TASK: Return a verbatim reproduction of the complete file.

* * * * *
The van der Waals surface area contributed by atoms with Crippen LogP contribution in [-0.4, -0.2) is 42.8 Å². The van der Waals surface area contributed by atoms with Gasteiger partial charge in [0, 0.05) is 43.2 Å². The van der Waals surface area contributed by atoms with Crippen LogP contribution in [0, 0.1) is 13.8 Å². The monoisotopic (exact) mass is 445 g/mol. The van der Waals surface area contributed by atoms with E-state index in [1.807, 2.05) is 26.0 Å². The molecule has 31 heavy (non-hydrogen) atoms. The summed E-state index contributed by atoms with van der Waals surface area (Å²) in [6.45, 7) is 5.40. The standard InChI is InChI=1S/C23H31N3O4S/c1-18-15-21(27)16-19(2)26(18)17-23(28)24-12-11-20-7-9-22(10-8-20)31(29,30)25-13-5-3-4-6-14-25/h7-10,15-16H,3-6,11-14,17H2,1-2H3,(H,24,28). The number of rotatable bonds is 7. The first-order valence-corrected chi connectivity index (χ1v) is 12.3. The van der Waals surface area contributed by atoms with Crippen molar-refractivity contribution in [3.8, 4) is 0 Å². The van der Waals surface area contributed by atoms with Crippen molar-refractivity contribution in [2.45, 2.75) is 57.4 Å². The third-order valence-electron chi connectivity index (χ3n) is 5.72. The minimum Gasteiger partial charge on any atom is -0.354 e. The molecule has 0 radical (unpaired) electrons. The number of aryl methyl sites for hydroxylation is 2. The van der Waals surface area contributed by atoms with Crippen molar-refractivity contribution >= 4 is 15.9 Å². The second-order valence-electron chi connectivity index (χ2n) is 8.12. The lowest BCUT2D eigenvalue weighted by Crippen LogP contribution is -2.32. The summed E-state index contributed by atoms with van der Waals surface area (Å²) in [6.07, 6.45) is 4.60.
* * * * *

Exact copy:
The van der Waals surface area contributed by atoms with Crippen LogP contribution in [-0.4, -0.2) is 42.8 Å². The van der Waals surface area contributed by atoms with Gasteiger partial charge in [0, 0.05) is 43.2 Å². The van der Waals surface area contributed by atoms with Crippen LogP contribution in [0, 0.1) is 13.8 Å². The monoisotopic (exact) mass is 445 g/mol. The van der Waals surface area contributed by atoms with E-state index in [1.807, 2.05) is 26.0 Å². The molecule has 31 heavy (non-hydrogen) atoms. The summed E-state index contributed by atoms with van der Waals surface area (Å²) in [6.45, 7) is 5.40. The standard InChI is InChI=1S/C23H31N3O4S/c1-18-15-21(27)16-19(2)26(18)17-23(28)24-12-11-20-7-9-22(10-8-20)31(29,30)25-13-5-3-4-6-14-25/h7-10,15-16H,3-6,11-14,17H2,1-2H3,(H,24,28). The number of rotatable bonds is 7. The first-order valence-corrected chi connectivity index (χ1v) is 12.3. The van der Waals surface area contributed by atoms with Crippen molar-refractivity contribution in [3.8, 4) is 0 Å². The van der Waals surface area contributed by atoms with Crippen molar-refractivity contribution in [2.45, 2.75) is 57.4 Å². The third-order valence-electron chi connectivity index (χ3n) is 5.72. The minimum Gasteiger partial charge on any atom is -0.354 e. The molecule has 0 radical (unpaired) electrons. The number of aryl methyl sites for hydroxylation is 2. The van der Waals surface area contributed by atoms with Crippen molar-refractivity contribution >= 4 is 15.9 Å². The second-order valence-electron chi connectivity index (χ2n) is 8.12. The lowest BCUT2D eigenvalue weighted by Crippen LogP contribution is -2.32. The summed E-state index contributed by atoms with van der Waals surface area (Å²) in [6.07, 6.45) is 4.60.